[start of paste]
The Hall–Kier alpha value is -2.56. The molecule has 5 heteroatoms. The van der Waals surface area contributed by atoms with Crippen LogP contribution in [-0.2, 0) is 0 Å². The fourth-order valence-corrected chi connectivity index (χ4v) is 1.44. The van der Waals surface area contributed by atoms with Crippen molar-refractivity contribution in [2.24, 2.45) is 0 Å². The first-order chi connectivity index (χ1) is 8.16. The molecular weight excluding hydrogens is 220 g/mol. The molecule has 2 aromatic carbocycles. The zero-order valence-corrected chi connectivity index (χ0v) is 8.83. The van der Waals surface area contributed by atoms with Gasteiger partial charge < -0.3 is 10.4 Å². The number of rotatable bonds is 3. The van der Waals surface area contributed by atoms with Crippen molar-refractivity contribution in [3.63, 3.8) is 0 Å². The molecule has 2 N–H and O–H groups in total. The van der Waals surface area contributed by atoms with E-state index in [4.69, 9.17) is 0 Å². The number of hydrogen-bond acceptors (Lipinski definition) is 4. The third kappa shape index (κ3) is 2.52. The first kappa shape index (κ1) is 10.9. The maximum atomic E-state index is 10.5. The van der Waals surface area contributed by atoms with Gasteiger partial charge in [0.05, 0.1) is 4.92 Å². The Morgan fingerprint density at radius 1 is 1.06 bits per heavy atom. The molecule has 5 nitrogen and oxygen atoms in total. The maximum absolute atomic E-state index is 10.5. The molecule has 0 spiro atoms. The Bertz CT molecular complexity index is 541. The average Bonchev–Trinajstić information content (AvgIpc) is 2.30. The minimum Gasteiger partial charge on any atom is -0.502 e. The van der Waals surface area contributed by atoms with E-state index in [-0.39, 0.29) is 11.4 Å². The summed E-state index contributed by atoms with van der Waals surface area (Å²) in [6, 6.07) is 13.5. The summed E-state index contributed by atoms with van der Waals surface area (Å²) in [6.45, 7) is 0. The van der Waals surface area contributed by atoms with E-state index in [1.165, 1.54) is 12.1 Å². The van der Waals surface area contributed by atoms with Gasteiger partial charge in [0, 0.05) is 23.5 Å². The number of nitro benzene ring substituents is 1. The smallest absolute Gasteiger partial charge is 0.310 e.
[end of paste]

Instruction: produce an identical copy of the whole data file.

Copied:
The Hall–Kier alpha value is -2.56. The molecule has 5 heteroatoms. The van der Waals surface area contributed by atoms with Crippen LogP contribution in [-0.2, 0) is 0 Å². The fourth-order valence-corrected chi connectivity index (χ4v) is 1.44. The van der Waals surface area contributed by atoms with Crippen molar-refractivity contribution in [2.24, 2.45) is 0 Å². The first-order chi connectivity index (χ1) is 8.16. The molecular weight excluding hydrogens is 220 g/mol. The molecule has 2 aromatic carbocycles. The zero-order valence-corrected chi connectivity index (χ0v) is 8.83. The van der Waals surface area contributed by atoms with Gasteiger partial charge < -0.3 is 10.4 Å². The number of rotatable bonds is 3. The van der Waals surface area contributed by atoms with Crippen molar-refractivity contribution in [3.63, 3.8) is 0 Å². The molecule has 2 N–H and O–H groups in total. The van der Waals surface area contributed by atoms with E-state index in [4.69, 9.17) is 0 Å². The number of hydrogen-bond acceptors (Lipinski definition) is 4. The third kappa shape index (κ3) is 2.52. The first kappa shape index (κ1) is 10.9. The maximum atomic E-state index is 10.5. The van der Waals surface area contributed by atoms with Gasteiger partial charge in [0.05, 0.1) is 4.92 Å². The Morgan fingerprint density at radius 1 is 1.06 bits per heavy atom. The molecule has 5 nitrogen and oxygen atoms in total. The maximum absolute atomic E-state index is 10.5. The molecule has 0 spiro atoms. The Bertz CT molecular complexity index is 541. The average Bonchev–Trinajstić information content (AvgIpc) is 2.30. The minimum Gasteiger partial charge on any atom is -0.502 e. The van der Waals surface area contributed by atoms with E-state index in [-0.39, 0.29) is 11.4 Å². The summed E-state index contributed by atoms with van der Waals surface area (Å²) in [6, 6.07) is 13.5. The summed E-state index contributed by atoms with van der Waals surface area (Å²) in [6.45, 7) is 0. The van der Waals surface area contributed by atoms with E-state index in [1.165, 1.54) is 12.1 Å². The van der Waals surface area contributed by atoms with Gasteiger partial charge in [0, 0.05) is 23.5 Å². The number of nitro benzene ring substituents is 1. The smallest absolute Gasteiger partial charge is 0.310 e.